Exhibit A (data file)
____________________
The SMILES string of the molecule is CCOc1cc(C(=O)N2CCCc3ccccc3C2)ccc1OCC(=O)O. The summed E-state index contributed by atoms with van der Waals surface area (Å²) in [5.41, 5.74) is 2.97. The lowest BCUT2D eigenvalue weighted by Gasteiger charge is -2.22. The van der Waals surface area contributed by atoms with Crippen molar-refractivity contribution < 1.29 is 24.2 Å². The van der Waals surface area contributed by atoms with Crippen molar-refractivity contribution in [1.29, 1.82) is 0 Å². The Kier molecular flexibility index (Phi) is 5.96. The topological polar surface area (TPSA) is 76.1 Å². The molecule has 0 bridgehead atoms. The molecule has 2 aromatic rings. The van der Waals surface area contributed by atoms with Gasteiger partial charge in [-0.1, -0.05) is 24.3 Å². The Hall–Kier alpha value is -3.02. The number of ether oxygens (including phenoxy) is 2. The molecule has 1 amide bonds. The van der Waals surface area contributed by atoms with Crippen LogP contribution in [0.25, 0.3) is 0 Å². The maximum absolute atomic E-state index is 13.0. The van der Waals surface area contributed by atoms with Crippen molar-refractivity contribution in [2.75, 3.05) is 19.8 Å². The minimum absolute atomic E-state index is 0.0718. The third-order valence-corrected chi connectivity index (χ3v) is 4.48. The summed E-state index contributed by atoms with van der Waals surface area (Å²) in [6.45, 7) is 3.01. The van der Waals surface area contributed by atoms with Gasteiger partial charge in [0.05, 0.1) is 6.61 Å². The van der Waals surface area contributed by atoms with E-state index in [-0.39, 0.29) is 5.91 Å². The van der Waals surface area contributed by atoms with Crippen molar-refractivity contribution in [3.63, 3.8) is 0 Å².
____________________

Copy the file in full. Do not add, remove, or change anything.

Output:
The SMILES string of the molecule is CCOc1cc(C(=O)N2CCCc3ccccc3C2)ccc1OCC(=O)O. The summed E-state index contributed by atoms with van der Waals surface area (Å²) in [5.41, 5.74) is 2.97. The lowest BCUT2D eigenvalue weighted by Gasteiger charge is -2.22. The van der Waals surface area contributed by atoms with Crippen molar-refractivity contribution < 1.29 is 24.2 Å². The van der Waals surface area contributed by atoms with Crippen molar-refractivity contribution in [1.29, 1.82) is 0 Å². The Kier molecular flexibility index (Phi) is 5.96. The topological polar surface area (TPSA) is 76.1 Å². The molecule has 0 bridgehead atoms. The molecule has 2 aromatic rings. The van der Waals surface area contributed by atoms with Gasteiger partial charge in [-0.1, -0.05) is 24.3 Å². The Hall–Kier alpha value is -3.02. The number of ether oxygens (including phenoxy) is 2. The molecule has 1 amide bonds. The van der Waals surface area contributed by atoms with Crippen LogP contribution in [0.25, 0.3) is 0 Å². The maximum absolute atomic E-state index is 13.0. The van der Waals surface area contributed by atoms with Crippen molar-refractivity contribution in [2.75, 3.05) is 19.8 Å². The minimum absolute atomic E-state index is 0.0718. The third-order valence-corrected chi connectivity index (χ3v) is 4.48. The summed E-state index contributed by atoms with van der Waals surface area (Å²) in [6.45, 7) is 3.01. The van der Waals surface area contributed by atoms with Gasteiger partial charge in [0.05, 0.1) is 6.61 Å². The van der Waals surface area contributed by atoms with E-state index in [-0.39, 0.29) is 5.91 Å². The van der Waals surface area contributed by atoms with Crippen molar-refractivity contribution in [3.63, 3.8) is 0 Å².